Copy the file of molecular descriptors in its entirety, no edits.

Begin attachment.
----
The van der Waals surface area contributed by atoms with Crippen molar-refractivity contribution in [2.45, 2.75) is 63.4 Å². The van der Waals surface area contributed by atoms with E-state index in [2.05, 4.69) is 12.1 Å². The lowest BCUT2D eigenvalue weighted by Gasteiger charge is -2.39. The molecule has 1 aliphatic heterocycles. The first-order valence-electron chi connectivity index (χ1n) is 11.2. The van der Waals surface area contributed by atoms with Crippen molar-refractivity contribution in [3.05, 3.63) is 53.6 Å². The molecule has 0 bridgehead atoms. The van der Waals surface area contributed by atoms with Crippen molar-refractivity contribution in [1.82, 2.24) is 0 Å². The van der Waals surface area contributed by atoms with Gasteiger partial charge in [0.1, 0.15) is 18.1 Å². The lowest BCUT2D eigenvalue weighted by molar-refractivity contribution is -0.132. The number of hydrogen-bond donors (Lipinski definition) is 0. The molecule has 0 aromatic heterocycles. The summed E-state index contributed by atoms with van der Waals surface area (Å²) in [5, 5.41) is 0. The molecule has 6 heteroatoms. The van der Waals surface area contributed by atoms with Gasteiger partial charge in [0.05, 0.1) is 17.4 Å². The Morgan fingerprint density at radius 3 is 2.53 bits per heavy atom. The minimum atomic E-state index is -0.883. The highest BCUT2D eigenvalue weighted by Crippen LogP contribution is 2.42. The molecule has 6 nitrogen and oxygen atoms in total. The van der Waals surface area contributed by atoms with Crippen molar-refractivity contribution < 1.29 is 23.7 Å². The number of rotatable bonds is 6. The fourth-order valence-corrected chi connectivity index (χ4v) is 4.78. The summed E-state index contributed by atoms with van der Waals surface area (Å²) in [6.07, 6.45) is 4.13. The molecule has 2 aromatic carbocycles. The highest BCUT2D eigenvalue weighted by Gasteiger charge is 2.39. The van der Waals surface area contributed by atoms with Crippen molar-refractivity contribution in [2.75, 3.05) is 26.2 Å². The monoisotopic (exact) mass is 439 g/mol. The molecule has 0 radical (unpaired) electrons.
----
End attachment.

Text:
The van der Waals surface area contributed by atoms with Crippen molar-refractivity contribution in [2.45, 2.75) is 63.4 Å². The van der Waals surface area contributed by atoms with E-state index in [2.05, 4.69) is 12.1 Å². The lowest BCUT2D eigenvalue weighted by Gasteiger charge is -2.39. The molecule has 1 aliphatic heterocycles. The first-order valence-electron chi connectivity index (χ1n) is 11.2. The van der Waals surface area contributed by atoms with Crippen molar-refractivity contribution in [3.05, 3.63) is 53.6 Å². The molecule has 0 bridgehead atoms. The van der Waals surface area contributed by atoms with Crippen molar-refractivity contribution in [1.82, 2.24) is 0 Å². The van der Waals surface area contributed by atoms with Gasteiger partial charge in [0.1, 0.15) is 18.1 Å². The lowest BCUT2D eigenvalue weighted by molar-refractivity contribution is -0.132. The number of hydrogen-bond donors (Lipinski definition) is 0. The molecule has 0 aromatic heterocycles. The summed E-state index contributed by atoms with van der Waals surface area (Å²) in [5, 5.41) is 0. The molecule has 6 heteroatoms. The van der Waals surface area contributed by atoms with Gasteiger partial charge in [0.05, 0.1) is 17.4 Å². The Morgan fingerprint density at radius 3 is 2.53 bits per heavy atom. The minimum atomic E-state index is -0.883. The highest BCUT2D eigenvalue weighted by Crippen LogP contribution is 2.42. The molecule has 6 nitrogen and oxygen atoms in total. The van der Waals surface area contributed by atoms with Crippen molar-refractivity contribution < 1.29 is 23.7 Å². The number of rotatable bonds is 6. The fourth-order valence-corrected chi connectivity index (χ4v) is 4.78. The summed E-state index contributed by atoms with van der Waals surface area (Å²) in [6.07, 6.45) is 4.13. The molecule has 2 aromatic carbocycles. The highest BCUT2D eigenvalue weighted by Gasteiger charge is 2.39. The van der Waals surface area contributed by atoms with Crippen molar-refractivity contribution in [2.75, 3.05) is 26.2 Å². The monoisotopic (exact) mass is 439 g/mol. The molecule has 0 radical (unpaired) electrons.